On the weekend review you highlighted Norwegian Cruiselines as one of the deeply impacted stocks along with the likes of Rolls Royce. At what point though should you be considering what has happened balance sheet wise? In their case, at the end of 2019 they had 214mn shares outstanding. At the end of Sept Q that had risen to 271mn (+27%). They have also just issued another 40mn shares to 311mn (+45% on 2019). In addition, they have issued $1.4bn in additional debt as well as convertible notes that can be exchanged for equity at prices lower than today's price. If those notes are converted, another 120mn shares will be issued by 2022, taking the share count to a 431mn, double the 2019 share count. The enterprise value right now is $17.1bn, compared to the Dec 19 enterprise value of $18.5bn. On this basis then, NCLH is within 10% of its pre Covid-high, and so surely, we can't look at the chart and look to the previous trading range for stock price potential. 10% above the current price is roughly $30, rather than the $50 price point the chart might otherwise indicate. The same applies to a host of these sorts of stocks such as Carnival, Royal Caribbean, American Airlines, etc etc.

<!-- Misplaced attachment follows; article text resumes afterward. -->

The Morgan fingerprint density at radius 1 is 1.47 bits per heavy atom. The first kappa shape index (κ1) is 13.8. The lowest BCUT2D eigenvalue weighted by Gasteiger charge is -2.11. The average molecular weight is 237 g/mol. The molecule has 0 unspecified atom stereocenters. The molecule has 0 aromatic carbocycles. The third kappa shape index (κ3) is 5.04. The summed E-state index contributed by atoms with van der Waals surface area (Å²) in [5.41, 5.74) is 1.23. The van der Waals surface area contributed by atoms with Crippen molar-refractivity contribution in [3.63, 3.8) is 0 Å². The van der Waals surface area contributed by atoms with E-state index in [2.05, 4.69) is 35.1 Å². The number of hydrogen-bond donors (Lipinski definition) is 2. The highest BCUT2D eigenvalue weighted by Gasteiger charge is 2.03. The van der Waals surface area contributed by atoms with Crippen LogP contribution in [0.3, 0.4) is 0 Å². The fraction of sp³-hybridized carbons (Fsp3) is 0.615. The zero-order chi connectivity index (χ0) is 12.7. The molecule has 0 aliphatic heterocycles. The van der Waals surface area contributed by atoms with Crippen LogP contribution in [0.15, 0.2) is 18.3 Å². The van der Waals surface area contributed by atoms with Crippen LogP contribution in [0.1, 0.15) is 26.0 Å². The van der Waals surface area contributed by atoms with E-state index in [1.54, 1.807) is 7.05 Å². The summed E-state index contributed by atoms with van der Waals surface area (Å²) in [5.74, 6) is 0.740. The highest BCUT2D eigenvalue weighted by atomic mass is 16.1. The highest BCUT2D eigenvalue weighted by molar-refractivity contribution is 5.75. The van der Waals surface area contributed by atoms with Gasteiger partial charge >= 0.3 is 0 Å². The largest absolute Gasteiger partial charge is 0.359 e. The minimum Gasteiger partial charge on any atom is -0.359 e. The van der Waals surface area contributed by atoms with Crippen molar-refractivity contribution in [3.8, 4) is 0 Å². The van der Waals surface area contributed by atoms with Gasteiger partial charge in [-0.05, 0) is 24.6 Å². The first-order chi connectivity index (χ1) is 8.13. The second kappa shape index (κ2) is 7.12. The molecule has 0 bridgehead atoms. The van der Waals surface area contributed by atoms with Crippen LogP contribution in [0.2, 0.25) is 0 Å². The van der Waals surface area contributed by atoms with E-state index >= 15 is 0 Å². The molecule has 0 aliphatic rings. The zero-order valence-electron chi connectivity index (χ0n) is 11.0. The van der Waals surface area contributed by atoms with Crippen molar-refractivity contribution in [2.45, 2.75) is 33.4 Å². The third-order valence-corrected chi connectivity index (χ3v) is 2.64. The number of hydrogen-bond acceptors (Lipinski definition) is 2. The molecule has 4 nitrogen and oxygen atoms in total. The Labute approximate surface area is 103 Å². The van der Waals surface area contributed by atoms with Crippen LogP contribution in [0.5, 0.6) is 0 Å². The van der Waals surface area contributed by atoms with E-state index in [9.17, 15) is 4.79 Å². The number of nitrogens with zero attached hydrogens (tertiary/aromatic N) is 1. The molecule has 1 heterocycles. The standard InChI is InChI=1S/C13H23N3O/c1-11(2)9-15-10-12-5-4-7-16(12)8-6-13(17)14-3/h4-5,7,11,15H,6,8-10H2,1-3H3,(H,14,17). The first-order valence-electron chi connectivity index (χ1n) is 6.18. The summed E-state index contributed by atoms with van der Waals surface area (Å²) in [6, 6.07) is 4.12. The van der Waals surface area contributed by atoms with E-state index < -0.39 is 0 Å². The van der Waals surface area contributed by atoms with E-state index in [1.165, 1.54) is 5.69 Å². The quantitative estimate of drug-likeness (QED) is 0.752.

Thank you for this question which may be of interest to subscribers. There are a large number of companies that have taken on extraordinary quantities of debt this year. That’s true pretty much across the board. Existing shareholders have therefore been heavily diluted.Click HERE to subscribe to Fuller Treacy Money Back to top